The chorus of the title track on Stars’ new album “In Our Bedroom After the War” proclaims: “The war is over and we are beginning.” As appealing as that statement might be in any other context, here it serves as a reminder of just how much of a letdown this CD is. If the war is over, then it looks like the Canadian indie rock group raised the white flag of surrender too soon, because the rest of the album indicates that peace is not worth making music about.

The album starts off with a slow, anticipation-building beat, leading into a satisfying electronic swell on the first track, “The Beginning After the End.” The following song, “The Night Starts Here,” is perhaps the best track on the album. It’s dark, heavily textured, and vaguely reminiscent of something you might find on their excellent 2004 CD “Set Yourself On Fire.”

But instead of building off this promising beginning, the rest of the songs range from mediocre to disappointing. The one exception is the title track, which ends the album in a pleasantly epic manner, as Stars fans might have hoped based on the grand, sweeping songs that characterized their previous album. But listening to the songs in between these highlights — that is, most of the album — feels a little like wading through soup, only more boring. “Barricade,” a nostalgic piano ballad from the perspective of a violent revolutionary longing for his comrade-in-arms (a good idea in theory, much like Communism), sounds like the band is trying for a particularly insipid cross between Damien Rice and Elton John. Quite a few songs, such as the overly earnest “My Favourite Book,” are saved only by Amy Millan’s sweetly wavering voice. Other tracks, quiet and dragging, are almost entirely unmemorable.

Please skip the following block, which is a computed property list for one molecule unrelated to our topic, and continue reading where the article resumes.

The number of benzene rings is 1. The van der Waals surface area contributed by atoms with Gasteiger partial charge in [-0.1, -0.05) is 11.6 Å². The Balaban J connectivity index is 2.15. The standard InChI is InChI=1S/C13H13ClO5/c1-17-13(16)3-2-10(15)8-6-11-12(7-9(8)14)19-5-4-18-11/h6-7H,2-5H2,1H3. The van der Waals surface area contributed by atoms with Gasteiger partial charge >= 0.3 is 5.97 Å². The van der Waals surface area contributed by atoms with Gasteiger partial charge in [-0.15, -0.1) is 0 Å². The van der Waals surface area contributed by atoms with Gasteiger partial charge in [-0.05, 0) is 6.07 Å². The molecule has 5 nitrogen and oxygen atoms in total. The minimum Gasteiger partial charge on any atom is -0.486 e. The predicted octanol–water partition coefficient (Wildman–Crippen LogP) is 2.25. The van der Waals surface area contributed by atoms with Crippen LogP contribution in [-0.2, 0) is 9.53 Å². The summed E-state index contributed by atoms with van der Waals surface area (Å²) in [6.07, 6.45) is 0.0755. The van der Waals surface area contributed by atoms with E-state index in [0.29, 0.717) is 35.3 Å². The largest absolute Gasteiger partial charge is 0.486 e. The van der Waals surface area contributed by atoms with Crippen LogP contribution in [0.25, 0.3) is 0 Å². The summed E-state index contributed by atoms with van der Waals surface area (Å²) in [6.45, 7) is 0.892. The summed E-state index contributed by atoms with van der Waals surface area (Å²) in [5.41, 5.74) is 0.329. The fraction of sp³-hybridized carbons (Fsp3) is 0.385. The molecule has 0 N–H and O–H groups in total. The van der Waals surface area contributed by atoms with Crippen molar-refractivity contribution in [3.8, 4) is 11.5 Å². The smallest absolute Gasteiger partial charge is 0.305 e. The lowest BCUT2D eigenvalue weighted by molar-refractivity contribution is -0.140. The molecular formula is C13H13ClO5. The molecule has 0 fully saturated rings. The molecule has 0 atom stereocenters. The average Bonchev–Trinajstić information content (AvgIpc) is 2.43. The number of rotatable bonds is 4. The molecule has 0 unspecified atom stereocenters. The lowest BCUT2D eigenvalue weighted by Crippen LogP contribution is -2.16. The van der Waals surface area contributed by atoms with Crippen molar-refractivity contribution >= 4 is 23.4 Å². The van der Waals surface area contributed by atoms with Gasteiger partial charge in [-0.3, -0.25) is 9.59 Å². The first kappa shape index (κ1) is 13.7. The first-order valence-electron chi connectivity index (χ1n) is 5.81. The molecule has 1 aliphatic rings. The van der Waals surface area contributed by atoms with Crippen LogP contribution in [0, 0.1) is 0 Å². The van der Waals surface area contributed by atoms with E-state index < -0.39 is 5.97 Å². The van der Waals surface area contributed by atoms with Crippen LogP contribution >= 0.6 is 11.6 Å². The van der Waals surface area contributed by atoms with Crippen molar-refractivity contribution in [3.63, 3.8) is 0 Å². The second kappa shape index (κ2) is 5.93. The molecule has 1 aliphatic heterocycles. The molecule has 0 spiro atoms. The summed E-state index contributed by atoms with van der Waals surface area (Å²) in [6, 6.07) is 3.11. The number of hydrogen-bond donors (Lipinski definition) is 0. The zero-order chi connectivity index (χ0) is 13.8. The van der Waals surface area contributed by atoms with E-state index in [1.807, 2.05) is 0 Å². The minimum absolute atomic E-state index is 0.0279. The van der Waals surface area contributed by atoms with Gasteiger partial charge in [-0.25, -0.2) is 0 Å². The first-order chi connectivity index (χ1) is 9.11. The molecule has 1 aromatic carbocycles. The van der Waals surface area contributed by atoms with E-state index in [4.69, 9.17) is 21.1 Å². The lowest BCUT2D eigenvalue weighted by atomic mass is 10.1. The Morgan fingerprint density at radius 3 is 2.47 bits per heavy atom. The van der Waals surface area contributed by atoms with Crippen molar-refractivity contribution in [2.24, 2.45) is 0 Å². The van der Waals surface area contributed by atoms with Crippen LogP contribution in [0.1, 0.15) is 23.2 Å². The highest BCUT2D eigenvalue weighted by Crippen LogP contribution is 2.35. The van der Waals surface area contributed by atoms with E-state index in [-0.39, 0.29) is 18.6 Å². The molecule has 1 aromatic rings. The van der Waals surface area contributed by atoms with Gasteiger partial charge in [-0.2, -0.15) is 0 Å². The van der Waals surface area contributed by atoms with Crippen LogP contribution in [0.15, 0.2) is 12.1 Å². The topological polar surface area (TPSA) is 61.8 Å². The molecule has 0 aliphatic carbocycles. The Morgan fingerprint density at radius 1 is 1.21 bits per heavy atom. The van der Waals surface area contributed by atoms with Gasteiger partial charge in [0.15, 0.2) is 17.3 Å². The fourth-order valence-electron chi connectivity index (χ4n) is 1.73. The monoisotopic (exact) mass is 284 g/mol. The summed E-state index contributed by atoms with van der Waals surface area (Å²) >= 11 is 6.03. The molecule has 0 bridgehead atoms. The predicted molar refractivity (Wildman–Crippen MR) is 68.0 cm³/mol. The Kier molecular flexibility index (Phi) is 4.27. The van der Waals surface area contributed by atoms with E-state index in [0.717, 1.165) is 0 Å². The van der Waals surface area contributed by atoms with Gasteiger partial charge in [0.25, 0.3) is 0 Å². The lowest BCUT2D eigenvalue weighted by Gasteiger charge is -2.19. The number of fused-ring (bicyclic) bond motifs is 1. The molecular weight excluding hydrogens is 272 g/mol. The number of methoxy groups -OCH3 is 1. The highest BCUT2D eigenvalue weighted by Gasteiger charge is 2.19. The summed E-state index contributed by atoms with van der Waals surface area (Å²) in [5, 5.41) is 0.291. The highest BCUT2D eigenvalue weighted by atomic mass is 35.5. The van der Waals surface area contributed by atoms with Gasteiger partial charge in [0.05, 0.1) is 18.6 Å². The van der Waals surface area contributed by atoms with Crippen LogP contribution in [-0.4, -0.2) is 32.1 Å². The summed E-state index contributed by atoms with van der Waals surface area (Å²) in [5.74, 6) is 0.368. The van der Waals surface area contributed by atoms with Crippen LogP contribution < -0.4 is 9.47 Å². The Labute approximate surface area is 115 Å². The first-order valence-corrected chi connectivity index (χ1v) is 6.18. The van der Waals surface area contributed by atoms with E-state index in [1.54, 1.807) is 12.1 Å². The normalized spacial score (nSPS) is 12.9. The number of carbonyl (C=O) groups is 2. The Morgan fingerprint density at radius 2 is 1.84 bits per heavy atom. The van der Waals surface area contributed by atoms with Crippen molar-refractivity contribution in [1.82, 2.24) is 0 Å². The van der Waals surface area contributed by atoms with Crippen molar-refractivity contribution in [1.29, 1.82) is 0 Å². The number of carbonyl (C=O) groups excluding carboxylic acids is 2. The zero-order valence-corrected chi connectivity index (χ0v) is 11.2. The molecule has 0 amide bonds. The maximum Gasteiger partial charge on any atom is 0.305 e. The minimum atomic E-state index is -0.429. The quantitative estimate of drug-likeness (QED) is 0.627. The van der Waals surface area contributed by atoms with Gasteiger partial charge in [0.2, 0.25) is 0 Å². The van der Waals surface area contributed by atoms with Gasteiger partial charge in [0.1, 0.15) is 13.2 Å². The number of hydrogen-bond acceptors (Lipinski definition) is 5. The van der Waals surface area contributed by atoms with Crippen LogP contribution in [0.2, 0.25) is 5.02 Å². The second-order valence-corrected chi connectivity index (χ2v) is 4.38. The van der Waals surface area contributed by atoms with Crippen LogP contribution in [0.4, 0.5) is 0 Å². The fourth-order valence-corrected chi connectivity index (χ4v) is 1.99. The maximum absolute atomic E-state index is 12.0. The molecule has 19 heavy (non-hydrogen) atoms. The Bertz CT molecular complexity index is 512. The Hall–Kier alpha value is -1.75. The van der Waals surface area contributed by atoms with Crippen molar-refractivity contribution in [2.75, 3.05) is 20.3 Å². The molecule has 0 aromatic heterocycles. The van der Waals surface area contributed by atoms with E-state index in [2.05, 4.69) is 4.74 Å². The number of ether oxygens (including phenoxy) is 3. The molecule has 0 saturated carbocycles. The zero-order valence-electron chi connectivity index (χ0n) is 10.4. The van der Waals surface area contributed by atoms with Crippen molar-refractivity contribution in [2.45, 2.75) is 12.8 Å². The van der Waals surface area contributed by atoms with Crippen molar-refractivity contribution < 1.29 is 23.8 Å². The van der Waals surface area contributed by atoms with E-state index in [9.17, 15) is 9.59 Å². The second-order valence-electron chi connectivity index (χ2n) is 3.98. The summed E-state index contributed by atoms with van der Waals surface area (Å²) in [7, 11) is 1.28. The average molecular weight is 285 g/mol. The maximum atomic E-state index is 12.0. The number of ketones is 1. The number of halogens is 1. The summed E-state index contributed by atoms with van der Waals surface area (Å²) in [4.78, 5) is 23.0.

So while there are a few redeeming moments, “In Our Bedroom After the War” mostly sounds like it was created after the signing of a peace treaty that left the band members half-asleep in their bedrooms without any real fuel for creativity. What’s really lacking here is the grandiose, fiery wartime torment that made their last album so remarkable. In “One More Night,” one of the best songs off of “Set Yourself On Fire,” Torquil Campbell and Amy Millan offered a chilling duet describing the sexual passion that exists in a bitter, disintegrating relationship. Where is that emotional intensity, that sense of drama and passion, on their new album? Even the cheerful, upbeat pop sensibility of “Hearts,” which immediately preceded “Set Yourself On Fire,” would be better than this slow, mopey languidness.

For people who don’t know Stars or aren’t expecting anything along the lines of their previous releases, “In Our Bedroom After the War” is worth listening to if you can get it for free. Otherwise, unless you are looking for a soundtrack to sigh along to, don’t bother giving peace a chance.